My pick: I have a truly ancient round French oven from Le Creuset, which I inherited from my great aunt. It’s so old that instead of the black plastic knob on the lid, it has a an enameled iron handle that’s welded to the lid. It’s stamped with an F, which indicates its volume: 5.5 quarts. It’s the classic flame red-to-orange color, which I didn’t pick myself because of the inheriting-it thing, but even if I had been able to choose the color, I’d have gone with this one. It is to all other Le Creuset enamel colors what all other enameled cast-iron ovens are to Le Creuset. Which is to say: the hands-down winner.

A Good Chef’s Knife

This is the alpha and omega of the kitchen. Ask a chef — or a chef-aspiring obsessive amateur, or a casually really excellent cook, or a culinary professional in any branch of the industry — what their numero uno kitchen tool is, and they will say “my knife.” You want one with a sharp, strong blade, which can come one of two ways: You can pay a large amount of money for a high-carbon stainless steel blade, and have that knife forever, or you can pay a moderate amount of money for a ceramic blade, and have to replace it frequently.

The length of your blade (they start at about 6 inches and go up to 9 or so) says nothing about who you are as a person, or how manly you are. All it says is something ergonomically complex about the size of your hand and the way you comfortably hold things. Don’t buy a knife online. Go to a real store with a good knife selection and try a few on: hold them, heft them, practice chopping with them. Once you find your knife, learn how to hone it, learn how to sharpen it, learn what the difference between honing and sharpening is. Take a knife skills course. Nonchalantly show off your garlic-slicing prowess in front of your friends and be all like yeah, whatever.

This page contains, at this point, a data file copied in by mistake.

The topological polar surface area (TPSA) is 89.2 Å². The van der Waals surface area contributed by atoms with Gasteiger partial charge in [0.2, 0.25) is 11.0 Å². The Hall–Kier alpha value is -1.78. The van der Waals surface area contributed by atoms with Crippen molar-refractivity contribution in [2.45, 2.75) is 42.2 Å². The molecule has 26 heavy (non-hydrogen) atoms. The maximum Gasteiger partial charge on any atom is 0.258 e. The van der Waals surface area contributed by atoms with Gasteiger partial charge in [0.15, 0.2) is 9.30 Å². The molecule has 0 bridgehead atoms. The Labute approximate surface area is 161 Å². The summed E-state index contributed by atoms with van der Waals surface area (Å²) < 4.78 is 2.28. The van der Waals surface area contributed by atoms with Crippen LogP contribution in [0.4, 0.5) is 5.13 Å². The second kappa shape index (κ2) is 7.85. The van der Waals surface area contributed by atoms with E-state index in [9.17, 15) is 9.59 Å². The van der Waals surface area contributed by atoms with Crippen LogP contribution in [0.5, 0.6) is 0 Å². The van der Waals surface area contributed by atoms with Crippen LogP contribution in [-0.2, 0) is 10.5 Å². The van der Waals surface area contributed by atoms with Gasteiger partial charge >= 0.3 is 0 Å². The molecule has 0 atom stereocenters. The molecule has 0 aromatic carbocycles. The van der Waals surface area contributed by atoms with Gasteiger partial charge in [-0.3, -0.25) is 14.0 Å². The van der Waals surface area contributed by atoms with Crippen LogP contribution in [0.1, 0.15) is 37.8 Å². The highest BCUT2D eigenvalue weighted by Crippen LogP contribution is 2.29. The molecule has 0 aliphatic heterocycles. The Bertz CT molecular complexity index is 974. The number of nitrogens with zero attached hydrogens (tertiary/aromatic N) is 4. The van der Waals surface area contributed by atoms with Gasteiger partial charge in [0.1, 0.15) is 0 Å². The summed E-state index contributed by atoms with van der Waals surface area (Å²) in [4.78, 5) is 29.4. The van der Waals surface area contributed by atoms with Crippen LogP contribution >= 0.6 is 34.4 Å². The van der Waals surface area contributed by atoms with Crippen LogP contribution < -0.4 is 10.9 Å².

My pick: I have a Wusthof Classic 8-inch Cook’s Knife. I swear that when I bought mine in 2005 they called it a chef’s knife. I’m also curious now if the more-general designation as a “cook’s knife” is to distinguish it from knives intended for e.g. murderers.

Kitchen Basics

This blog was inspired by a brief moment of frustrated rage I had in December 2011 when I read the fifth (or maybe sixth?) holiday gift guide that recommended a set of Essential Kitchen Tools that were, I am not kidding, about 90 percent overlapping in content.

There’s a reason the Essential Kitchen Tools stories are all so similar to one another: There are certain basic, brilliant tools that decades of trial, error, and pudding-borne proof in the modern kitchen have identified as meaningfully better than the other products in their category. People who have been turned on to these tools become blazingly, evangelically obsessed with their quality, and I am unreservedly one of those people — I can talk at length about the wonders of Le Creuset, I have no idea how I lived before my first Microplane, and I have actually had a full-on fight with my boyfriend caused by him using soap on a cast-iron skillet. (I have since apologized.)

I don’t blame the people writing these stories and recommending these products. I know many of them, and I love and respect many of them. But it’s time to stop. We all agree. It is time to canonize and be done with it. It is my fond hope that this website obviates the need for the Essential Cooking Tools story to ever be written ever again.

(This website is inspired by this post on my personal blog.)